Drones for better potato yields

Advancing the use of drone imagery as a more sophisticated tool for precision agriculture.
Carolyn King
September 08, 2017
By Carolyn King
Drones for better potato yields
Photo by Sorasak on Unsplash
Drones, or unmanned aerial vehicles (UAVs), are becoming increasingly popular with crop growers as an easy way to take a look at their fields. Now, researchers are fine-tuning the use of imagery from drones as a more advanced tool for precision management of Canadian potato fields.

This work with drone imagery is part of a major five-year project to boost potato yields. “About three years ago, Potatoes New Brunswick and McCain Foods Canada came to me and said they were having issues in terms of potato productivity in Eastern Canada,” says Bernie Zebarth, a research scientist with Agriculture and Agri-Food Canada (AAFC) at the Fredericton Research and Development Centre.

“The data across North America show a slow but steady average increase over time in potato yields, going up about five hundredweight per acre per year. But in Eastern Canada, that is not happening – the crop insurance data for New Brunswick suggest our yields are either stagnant or perhaps even decreasing slightly over time.

“That’s a serious concern for industry. For example, a lot of New Brunswick’s potato production is for French fries for export. To export, you have to be competitive. If you start losing yield, then you become less competitive. So they asked us to work with them to see what could be done about it.”

The project aims to increase yields by addressing the variability in productivity within potato fields. “The project has three main objectives. First, can we develop ways of mapping the variability in plant growth and yield in potato fields? Second, for the areas of the fields that are not performing well, can we identify why? And third, can we overcome those yield limitations?” Zebarth says.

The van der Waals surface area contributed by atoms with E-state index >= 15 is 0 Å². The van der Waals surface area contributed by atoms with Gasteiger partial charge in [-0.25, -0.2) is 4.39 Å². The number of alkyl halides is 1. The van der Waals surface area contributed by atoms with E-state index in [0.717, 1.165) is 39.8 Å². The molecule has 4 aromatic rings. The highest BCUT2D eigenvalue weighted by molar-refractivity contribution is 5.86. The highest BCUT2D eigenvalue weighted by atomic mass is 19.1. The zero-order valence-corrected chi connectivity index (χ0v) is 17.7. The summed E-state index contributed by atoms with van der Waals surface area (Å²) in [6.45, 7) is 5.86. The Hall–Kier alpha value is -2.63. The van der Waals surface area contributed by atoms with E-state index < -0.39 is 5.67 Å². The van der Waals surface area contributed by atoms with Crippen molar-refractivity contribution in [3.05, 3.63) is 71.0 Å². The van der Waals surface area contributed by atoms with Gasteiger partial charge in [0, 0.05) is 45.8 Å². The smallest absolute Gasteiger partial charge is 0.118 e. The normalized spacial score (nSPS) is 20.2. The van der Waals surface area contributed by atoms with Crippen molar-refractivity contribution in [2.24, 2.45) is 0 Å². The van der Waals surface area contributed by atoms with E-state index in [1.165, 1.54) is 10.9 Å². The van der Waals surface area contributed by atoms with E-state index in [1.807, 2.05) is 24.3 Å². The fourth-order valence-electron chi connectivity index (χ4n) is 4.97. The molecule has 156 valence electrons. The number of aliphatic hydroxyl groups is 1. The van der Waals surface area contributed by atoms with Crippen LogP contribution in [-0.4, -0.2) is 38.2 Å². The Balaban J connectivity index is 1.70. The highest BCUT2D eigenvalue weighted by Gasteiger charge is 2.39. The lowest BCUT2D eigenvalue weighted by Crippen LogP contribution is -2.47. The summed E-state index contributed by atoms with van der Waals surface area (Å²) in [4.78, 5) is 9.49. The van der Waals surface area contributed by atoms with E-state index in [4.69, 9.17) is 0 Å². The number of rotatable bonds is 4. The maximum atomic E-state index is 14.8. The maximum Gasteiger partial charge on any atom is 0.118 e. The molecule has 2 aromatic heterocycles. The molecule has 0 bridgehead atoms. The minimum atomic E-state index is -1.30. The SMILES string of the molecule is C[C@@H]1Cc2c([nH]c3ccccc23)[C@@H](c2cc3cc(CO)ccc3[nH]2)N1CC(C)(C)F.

“In Eastern Canada, precision agriculture is an exciting new area for us, and this is part of what we’re doing in the project,” he adds. So, they are trying out tools like drones and yield monitors to map in-field variability as a first step towards managing that variability through precision agriculture.

According to Yves Leclerc, McCain’s director of agronomy for North America, managing in-field variability is key to improving yields and profitability for potato growers. “We need to understand profitability not only at the field level but also the subfield level, and manage fields at that level. It is no longer enough to manage a field based on the average conditions; we need to be more precise [to achieve a field’s full yield potential].”

The project’s initial phase, in 2013 and 2014, took place in New Brunswick only. For 2015 to 2017, the research is also taking place in Prince Edward Island and Manitoba. For the first two years, Potatoes New Brunswick, McCain Foods Canada, AAFC and New Brunswick’s Enabling Agricultural Research and Innovation program funded the project. With the expanded project, two additional agencies have come on board: the PEI Potato Board and the Manitoba Horticulture Productivity Enhancement Centre Inc. The project’s lead agency is Potatoes New Brunswick.

To try to remedy yield limitations, the project team is looking at a wide variety of practices such as compost applications, fumigation, fall cover crops, nurse crops, furrow de-compaction and, in Manitoba, variable rate irrigation.